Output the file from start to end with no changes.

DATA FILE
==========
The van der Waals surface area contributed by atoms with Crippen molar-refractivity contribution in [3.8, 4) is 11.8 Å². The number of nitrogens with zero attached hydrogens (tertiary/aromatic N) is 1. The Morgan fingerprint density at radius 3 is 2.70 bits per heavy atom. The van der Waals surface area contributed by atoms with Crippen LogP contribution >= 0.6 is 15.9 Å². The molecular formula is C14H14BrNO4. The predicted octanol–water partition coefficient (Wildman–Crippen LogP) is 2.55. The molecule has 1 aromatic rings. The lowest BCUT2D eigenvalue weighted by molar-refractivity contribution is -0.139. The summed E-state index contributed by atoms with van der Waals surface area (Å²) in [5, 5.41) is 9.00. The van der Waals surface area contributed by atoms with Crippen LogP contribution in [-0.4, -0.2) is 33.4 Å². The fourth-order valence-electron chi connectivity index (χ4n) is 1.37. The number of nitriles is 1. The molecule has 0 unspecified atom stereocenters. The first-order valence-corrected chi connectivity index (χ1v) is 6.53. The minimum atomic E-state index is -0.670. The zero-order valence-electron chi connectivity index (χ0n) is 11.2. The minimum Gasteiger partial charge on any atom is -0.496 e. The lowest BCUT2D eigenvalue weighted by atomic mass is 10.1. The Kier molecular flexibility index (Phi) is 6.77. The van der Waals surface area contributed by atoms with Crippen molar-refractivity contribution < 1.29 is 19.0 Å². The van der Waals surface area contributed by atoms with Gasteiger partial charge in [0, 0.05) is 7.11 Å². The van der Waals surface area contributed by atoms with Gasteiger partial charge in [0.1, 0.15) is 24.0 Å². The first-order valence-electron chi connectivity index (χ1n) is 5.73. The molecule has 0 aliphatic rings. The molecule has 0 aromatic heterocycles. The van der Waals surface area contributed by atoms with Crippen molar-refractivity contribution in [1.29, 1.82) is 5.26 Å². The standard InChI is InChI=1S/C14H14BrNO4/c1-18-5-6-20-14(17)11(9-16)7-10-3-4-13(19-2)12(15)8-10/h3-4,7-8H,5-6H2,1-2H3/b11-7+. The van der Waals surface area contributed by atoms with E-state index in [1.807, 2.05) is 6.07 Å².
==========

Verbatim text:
The van der Waals surface area contributed by atoms with Crippen molar-refractivity contribution in [3.8, 4) is 11.8 Å². The number of nitrogens with zero attached hydrogens (tertiary/aromatic N) is 1. The Morgan fingerprint density at radius 3 is 2.70 bits per heavy atom. The van der Waals surface area contributed by atoms with Crippen LogP contribution >= 0.6 is 15.9 Å². The molecular formula is C14H14BrNO4. The predicted octanol–water partition coefficient (Wildman–Crippen LogP) is 2.55. The molecule has 1 aromatic rings. The lowest BCUT2D eigenvalue weighted by molar-refractivity contribution is -0.139. The summed E-state index contributed by atoms with van der Waals surface area (Å²) in [5, 5.41) is 9.00. The van der Waals surface area contributed by atoms with Crippen LogP contribution in [-0.4, -0.2) is 33.4 Å². The fourth-order valence-electron chi connectivity index (χ4n) is 1.37. The number of nitriles is 1. The molecule has 0 unspecified atom stereocenters. The first-order valence-corrected chi connectivity index (χ1v) is 6.53. The minimum atomic E-state index is -0.670. The zero-order valence-electron chi connectivity index (χ0n) is 11.2. The minimum Gasteiger partial charge on any atom is -0.496 e. The lowest BCUT2D eigenvalue weighted by atomic mass is 10.1. The Kier molecular flexibility index (Phi) is 6.77. The van der Waals surface area contributed by atoms with Crippen molar-refractivity contribution < 1.29 is 19.0 Å². The van der Waals surface area contributed by atoms with Gasteiger partial charge in [0, 0.05) is 7.11 Å². The van der Waals surface area contributed by atoms with Gasteiger partial charge in [0.1, 0.15) is 24.0 Å². The first-order valence-electron chi connectivity index (χ1n) is 5.73. The molecule has 0 aliphatic rings. The molecule has 0 aromatic heterocycles. The van der Waals surface area contributed by atoms with Crippen molar-refractivity contribution in [1.29, 1.82) is 5.26 Å². The standard InChI is InChI=1S/C14H14BrNO4/c1-18-5-6-20-14(17)11(9-16)7-10-3-4-13(19-2)12(15)8-10/h3-4,7-8H,5-6H2,1-2H3/b11-7+. The van der Waals surface area contributed by atoms with E-state index in [1.807, 2.05) is 6.07 Å².